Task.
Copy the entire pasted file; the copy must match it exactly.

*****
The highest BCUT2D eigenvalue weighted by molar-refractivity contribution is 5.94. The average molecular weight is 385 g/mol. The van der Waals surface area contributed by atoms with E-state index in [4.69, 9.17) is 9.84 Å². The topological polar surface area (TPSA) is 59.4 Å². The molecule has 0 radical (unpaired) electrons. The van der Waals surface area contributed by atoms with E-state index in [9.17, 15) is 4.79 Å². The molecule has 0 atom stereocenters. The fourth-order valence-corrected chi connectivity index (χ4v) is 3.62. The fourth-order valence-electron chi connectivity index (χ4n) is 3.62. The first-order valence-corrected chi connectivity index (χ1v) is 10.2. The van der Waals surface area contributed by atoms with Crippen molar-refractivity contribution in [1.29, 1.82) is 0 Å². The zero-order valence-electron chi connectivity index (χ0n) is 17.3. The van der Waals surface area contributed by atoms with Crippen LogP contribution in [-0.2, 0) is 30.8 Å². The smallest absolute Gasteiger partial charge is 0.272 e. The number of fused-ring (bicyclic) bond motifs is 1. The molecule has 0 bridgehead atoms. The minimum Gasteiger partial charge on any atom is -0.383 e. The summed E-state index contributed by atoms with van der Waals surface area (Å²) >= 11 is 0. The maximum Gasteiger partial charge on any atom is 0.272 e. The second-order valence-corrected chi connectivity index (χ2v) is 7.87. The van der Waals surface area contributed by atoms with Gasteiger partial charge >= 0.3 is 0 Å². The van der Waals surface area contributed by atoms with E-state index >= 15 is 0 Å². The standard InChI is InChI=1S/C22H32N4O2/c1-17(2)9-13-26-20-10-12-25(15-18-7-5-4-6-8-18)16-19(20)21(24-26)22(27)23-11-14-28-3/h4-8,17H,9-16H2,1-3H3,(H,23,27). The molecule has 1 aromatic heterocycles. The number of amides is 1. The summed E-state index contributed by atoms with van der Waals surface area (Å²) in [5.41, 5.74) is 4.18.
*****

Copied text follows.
The highest BCUT2D eigenvalue weighted by molar-refractivity contribution is 5.94. The average molecular weight is 385 g/mol. The van der Waals surface area contributed by atoms with E-state index in [4.69, 9.17) is 9.84 Å². The topological polar surface area (TPSA) is 59.4 Å². The molecule has 0 radical (unpaired) electrons. The van der Waals surface area contributed by atoms with E-state index in [9.17, 15) is 4.79 Å². The molecule has 0 atom stereocenters. The fourth-order valence-corrected chi connectivity index (χ4v) is 3.62. The fourth-order valence-electron chi connectivity index (χ4n) is 3.62. The first-order valence-corrected chi connectivity index (χ1v) is 10.2. The van der Waals surface area contributed by atoms with Crippen molar-refractivity contribution in [1.29, 1.82) is 0 Å². The zero-order valence-electron chi connectivity index (χ0n) is 17.3. The van der Waals surface area contributed by atoms with Crippen LogP contribution in [-0.2, 0) is 30.8 Å². The smallest absolute Gasteiger partial charge is 0.272 e. The number of fused-ring (bicyclic) bond motifs is 1. The molecule has 0 bridgehead atoms. The minimum Gasteiger partial charge on any atom is -0.383 e. The summed E-state index contributed by atoms with van der Waals surface area (Å²) >= 11 is 0. The maximum Gasteiger partial charge on any atom is 0.272 e. The second-order valence-corrected chi connectivity index (χ2v) is 7.87. The van der Waals surface area contributed by atoms with Gasteiger partial charge >= 0.3 is 0 Å². The van der Waals surface area contributed by atoms with E-state index >= 15 is 0 Å². The standard InChI is InChI=1S/C22H32N4O2/c1-17(2)9-13-26-20-10-12-25(15-18-7-5-4-6-8-18)16-19(20)21(24-26)22(27)23-11-14-28-3/h4-8,17H,9-16H2,1-3H3,(H,23,27). The molecule has 1 aromatic heterocycles. The number of amides is 1. The summed E-state index contributed by atoms with van der Waals surface area (Å²) in [5.41, 5.74) is 4.18.